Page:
Skip to main content
Open Access Publications from the University of California


UCLA Previously Published Works bannerUCLA

Differentiating Nonoccupational Postexposure Prophylaxis Seroconverters and Non-Seroconverters in a Community-Based Clinic in Los Angeles, California.



Nonoccupational postexposure prophylaxis (nPEP) is a 28-day regimen of antiretroviral medications taken within 72 hours of human immunodeficiency virus (HIV) exposure to prevent HIV acquisition. Although nPEP has been recommended since 1998, few studies have analyzed the characteristics that distinguish nPEP failures (seroconverters) and successes (non-seroconverters).


This retrospective study analyzed all nPEP courses prompted by sexual exposure that were prescribed at the Los Angeles LGBT Center between March 2010 and July 2014. Fisher exact tests and logistic regressions were used to determine characteristics that distinguished nPEP seroconverters from non-seroconverters.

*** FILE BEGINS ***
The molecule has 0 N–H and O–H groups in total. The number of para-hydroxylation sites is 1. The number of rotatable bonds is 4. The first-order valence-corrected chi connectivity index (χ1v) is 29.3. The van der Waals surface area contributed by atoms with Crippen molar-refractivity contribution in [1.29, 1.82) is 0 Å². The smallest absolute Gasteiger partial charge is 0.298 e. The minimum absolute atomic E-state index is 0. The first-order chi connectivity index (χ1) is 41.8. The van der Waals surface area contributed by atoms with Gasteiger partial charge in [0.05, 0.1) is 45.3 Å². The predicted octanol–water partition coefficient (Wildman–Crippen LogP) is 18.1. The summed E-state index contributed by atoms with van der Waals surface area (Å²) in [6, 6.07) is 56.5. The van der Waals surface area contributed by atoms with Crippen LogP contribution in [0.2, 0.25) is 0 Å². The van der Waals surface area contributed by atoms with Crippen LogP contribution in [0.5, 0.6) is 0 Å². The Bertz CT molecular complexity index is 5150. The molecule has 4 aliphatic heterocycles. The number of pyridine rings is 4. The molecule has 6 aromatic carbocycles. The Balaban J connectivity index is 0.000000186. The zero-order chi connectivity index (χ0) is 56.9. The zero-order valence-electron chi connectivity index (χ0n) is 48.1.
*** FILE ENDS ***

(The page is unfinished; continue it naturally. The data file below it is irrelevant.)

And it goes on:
Of the nPEP courses administered, 1744 had a follow-up visit for HIV testing within 24 weeks of exposure and 17 individuals seroconverted. Seven reported a known re-exposure, 8 self-reported only condom-protected sex subsequent to the initial exposure, and 2 reported abstinence since the exposure. In multivariable analyses, seroconverters were more likely than non-seroconverters to report methamphetamine use, incomplete medication adherence, and nPEP initiation later in the 72-hour window.


Nonoccupational postexposure prophylaxis is an important emergency tool for HIV prevention. Our findings corroborate that timing of the initial nPEP dose is an important predictor of seroconversion. Although the current study did not offer the initial nPEP dose at the beginning of the visit, use of this fast-track dosing schedule will ensure that the first dose is taken as early as possible postexposure and may lower the likelihood for seroconversion. Furthermore, we recommend systematic screening for substance use because these individuals may be well suited for pre-exposure prophylaxis given their sustained risk.

Many UC-authored scholarly publications are freely available on this site because of the UC's open access policies. Let us know how this access is important for you.

Main Content
For improved accessibility of PDF content, download the file to your device.
Current View